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Make and model: Ritchey Pro Micro V4 Road Pedals

Size tested: N/A

Tell us what the product is for, and who it's aimed at. What do the manufacturers say about it? How does that compare to your own feelings about it?

The Ritchey Pro Micro Road is for SPD-shoe users who are after a lightweight, compact pedal.

Ritchey says:

The perfect gravel bike pedal is back.

Standard road pedals and cleats will get jammed with rocks and mud, and mountain bike pedals are heavier and offer less cornering clearance, which is critical when combined with a road bike's lower BB height. Enter Tom Ritchey's personal favorite pedal, the pro Micro Road''the only road pedal that can keep going when the pavement ends.

Proven retention system offers fast, predictable entry and release and excellent mud-shedding characteristics

Superlight one-sided stainless steel body

Incredible cornering clearance

SPD cleat and shoe convenience for those occasional dismounts

Low profile design offers exceptionally low axle-to-cleat height for optimal pedaling efficiency

Bushing, needle and cartridge bearing system for long service life

Only 208g (pair)

Ritchey PRO - Race-level parts without the race-level prices. Ritchey PRO benefits from the trickle-down effect. Our line of Top materials and manufacturing processes, usually trickle down about a year or two after they come out as WCS creating Ritchey PRO - Pro level components, without the professional price tag.

The PRO Micro V4 is the successful result of Ritchey's quest to create a road pedal with an absolute minimalist design. The pedal is designed around a low-profile platform for maximum pedalling efficiency and power transfer. One of the lowest pedal platform to shoe sole heights on the market, providing an improved biomechanical position.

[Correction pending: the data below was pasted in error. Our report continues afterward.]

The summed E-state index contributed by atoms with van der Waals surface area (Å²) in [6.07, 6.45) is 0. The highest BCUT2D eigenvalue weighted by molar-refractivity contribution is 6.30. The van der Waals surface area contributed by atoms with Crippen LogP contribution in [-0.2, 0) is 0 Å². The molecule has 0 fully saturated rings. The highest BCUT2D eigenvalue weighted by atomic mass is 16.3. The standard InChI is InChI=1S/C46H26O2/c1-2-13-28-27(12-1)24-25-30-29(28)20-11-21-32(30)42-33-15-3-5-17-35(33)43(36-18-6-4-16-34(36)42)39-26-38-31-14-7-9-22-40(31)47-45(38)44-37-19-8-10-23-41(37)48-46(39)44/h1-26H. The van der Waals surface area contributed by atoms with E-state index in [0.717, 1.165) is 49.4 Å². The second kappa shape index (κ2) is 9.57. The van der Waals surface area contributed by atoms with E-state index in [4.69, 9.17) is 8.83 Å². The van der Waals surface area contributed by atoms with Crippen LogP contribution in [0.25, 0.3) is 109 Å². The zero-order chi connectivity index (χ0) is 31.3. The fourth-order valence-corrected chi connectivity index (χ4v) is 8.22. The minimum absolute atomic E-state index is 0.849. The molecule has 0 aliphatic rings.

Tell us some more about the technical aspects of the product?


* Super low-profile cleat design

* Forged Stainless steel body

* Adjustable spring tension

* For use on Road, Tri, TT, Track

* 208g

* Cleats Included

* Float° 5

* 2 bolt fitment

* Chromoly axle

* Shimano® SPD cleat compatible

Rate the product for quality of construction:

The fit and finish is very tidy indeed.

Rate the product for performance:

No problems or issues were struck during testing - and they felt solid all the time.

Rate the product for durability:

Some slight markings where the cleat wore on the body, and some loss of black paint on the spring plate, but nothing major.

Rate the product for weight, if applicable:

At 210g measured they are pretty darn light, even compared with top-end Shimano products costing twice as much.

Rate the product for comfort, if applicable:

No issues with foot position at all.

Rate the product for value:

For as low as £50 they are a good price compared with similar weight offerings.

Tell us how the product performed overall when used for its designed purpose

Very well. No issues.

Tell us what you particularly liked about the product


Tell us what you particularly disliked about the product

Perhaps the mottled/dimpled finish - fully polished would have looked quite the business.

Did you enjoy using the product? Yes.

Would you consider buying the product? Yes.

Would you recommend the product to a friend? Yes.

Use this box to explain your score

I marked the The Ritchey Pro Micro Road Pedal down for the cleat incompatibility - they really shouldn't advertise it as such when they clearly aren't. Plus the fact the rear is painted black which wore off quickly - why bother painting it? If you can get your head around these two issues, they are great pedals.

Overall rating: 8/10

About the tester

Age: 42  Height: 183cm  Weight: 72KG

I usually ride: Charge Juicer  My best bike is:

I've been riding for: Over 20 years  I ride: A few times a week  I would class myself as: Expert

I regularly do the following types of riding: club rides, general fitness riding, fixed/singlespeed, mtb, MTB, singlespeed and Dutch bike pootling


Living in the Highlands, Mike is constantly finding innovative and usually cold/wet ways to accelerate the degradation of cycling kit. At his happiest in a warm workshop holding an anodised tool of high repute, Mike's been taking bikes apart and (mostly) putting them back together for forty years. With a day job in global IT (he's not completely sure what that means either) and having run a boutique cycle service business on the side for a decade, bikes are his escape into the practical and life-changing for his customers.